In any event, by the 1960s three things were clear about the decline:

  • One, because of the heavy regulation laid down on the industry it was no longer a threat to take part in such shoddy practices.

  • Two, because railroads were forced to provide passenger service, which by now was only severely draining their profits if something was not done the industry would be near total collapse.

  • Three, because of these heavy losses railroads desperately wanted to cut whatever they could to save money (which was tough considering heavy regulation forbid them from abandoning rail lines, canceling a passenger train[s], laying off workers, or raising/lowering freight charges all without ICC approval).

As a Boston & Maine official was once quoted as saying, "Every rate case has become a carnival of oratory."  The 1960s also saw the end of the government’s lucrative mail contracts it held with the railroads and only furthered the decline as its loss was a severe blow to passenger traffic earnings.

Burlington E9A #9987-A with the evening run between Kansas City and Omaha, circa 1966. This unit was involved in a horrific head-on collision at the interlocking in Montgomery, Illinois on September 27, 1964 when its train was misdirected into a waiting Rock Island passenger train detouring over the CB&Q. It later returned to service although the two other Burlington units involved were scrapped. American-Rails.com collection.


Relief for passenger operations would finally come in the way of the National Railroad Passenger Corporation, or Amtrak, signed into law by President Richard Nixon as the Rail Passenger Service Act and the new carrier began operations on May 1st, 1971.

Government-controlled (all common stock is federally owned) and funded, Amtrak operates almost exclusively over the private freight railroads, save for the Northeast where it owns the [mostly] PRR’s former Northeast Corridor (NEC), a four-track main line operating between Washington, D.C. and Boston.

In total Amtrak operates roughly 21,000 miles of track. When it began operations railroads were asked to provide two things to the upstart passenger carrier:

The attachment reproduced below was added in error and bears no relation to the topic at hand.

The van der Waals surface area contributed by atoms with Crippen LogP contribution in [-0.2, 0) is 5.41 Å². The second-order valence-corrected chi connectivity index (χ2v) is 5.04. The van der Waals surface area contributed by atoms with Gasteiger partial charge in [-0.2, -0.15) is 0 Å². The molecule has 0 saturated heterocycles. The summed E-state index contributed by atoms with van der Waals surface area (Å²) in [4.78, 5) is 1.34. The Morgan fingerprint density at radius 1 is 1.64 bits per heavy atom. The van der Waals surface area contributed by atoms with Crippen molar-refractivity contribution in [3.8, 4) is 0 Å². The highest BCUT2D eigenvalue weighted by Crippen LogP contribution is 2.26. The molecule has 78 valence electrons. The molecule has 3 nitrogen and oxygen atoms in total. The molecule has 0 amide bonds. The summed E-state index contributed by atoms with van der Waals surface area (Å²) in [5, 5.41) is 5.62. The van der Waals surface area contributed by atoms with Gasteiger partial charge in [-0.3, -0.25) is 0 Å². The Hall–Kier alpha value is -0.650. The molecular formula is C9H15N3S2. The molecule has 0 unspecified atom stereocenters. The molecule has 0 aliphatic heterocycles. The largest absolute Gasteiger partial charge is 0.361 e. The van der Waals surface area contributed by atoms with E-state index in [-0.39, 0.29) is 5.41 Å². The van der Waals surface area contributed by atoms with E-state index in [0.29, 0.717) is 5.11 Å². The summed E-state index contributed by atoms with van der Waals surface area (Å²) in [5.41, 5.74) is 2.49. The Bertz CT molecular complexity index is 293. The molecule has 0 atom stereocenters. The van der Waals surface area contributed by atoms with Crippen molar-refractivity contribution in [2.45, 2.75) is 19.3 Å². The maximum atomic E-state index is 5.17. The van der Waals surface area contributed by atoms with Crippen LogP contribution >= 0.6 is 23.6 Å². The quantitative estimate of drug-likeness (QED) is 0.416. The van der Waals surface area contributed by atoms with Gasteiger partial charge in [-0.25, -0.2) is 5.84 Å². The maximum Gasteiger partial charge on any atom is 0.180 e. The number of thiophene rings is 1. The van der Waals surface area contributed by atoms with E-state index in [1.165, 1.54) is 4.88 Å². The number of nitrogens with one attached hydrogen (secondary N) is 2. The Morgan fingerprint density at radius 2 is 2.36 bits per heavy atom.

• One-time payments, which would eventually total $190 million (from 13 railroads).

  • Equipment (not all of the major Class I's elected to turn their operations over to Amtrak because they either felt they could provide better service or were not financially capable of doing so, such as the Rock Island).  

In all, the equipment Amtrak would receive included 300 locomotives and over 1,200 cars.

Taken aboard what was most likely Southern Pacific's "San Joaquin Daylight," Herb Cearley captured 2-8-0 #2349 working local service in Kingsburg, California during the 1950's. Author's collection.


From a railfan perspective perhaps the most interesting time to watch Amtrak was during these early years when a train’s equipment hosted an entire assortment of liveries from railroads all over the country.

On the contrary, however, it was also disappointing to see a number of famous trains discontinued or canceled with Amtrak’s upstart.

While Amtrak was initially intended to become self-supporting (an improbable notion to begin with, passenger rail is rarely profitable) it quickly became obvious after its first year of operations this would not be the case. 

In its first year Amtrak earned $163 million with expenses of $310 million. By 1980 things were not much better as the carrier saw $454 million in revenues and $1.08 billion in expenses.

Even though the decline of passenger railroading took place after World War II, until Amtrak’s creation in 1971 the carrier has been steadily improving and just in 2007 broke its all-time ridership record. For more on Amtrak regarding its early years through today please click here.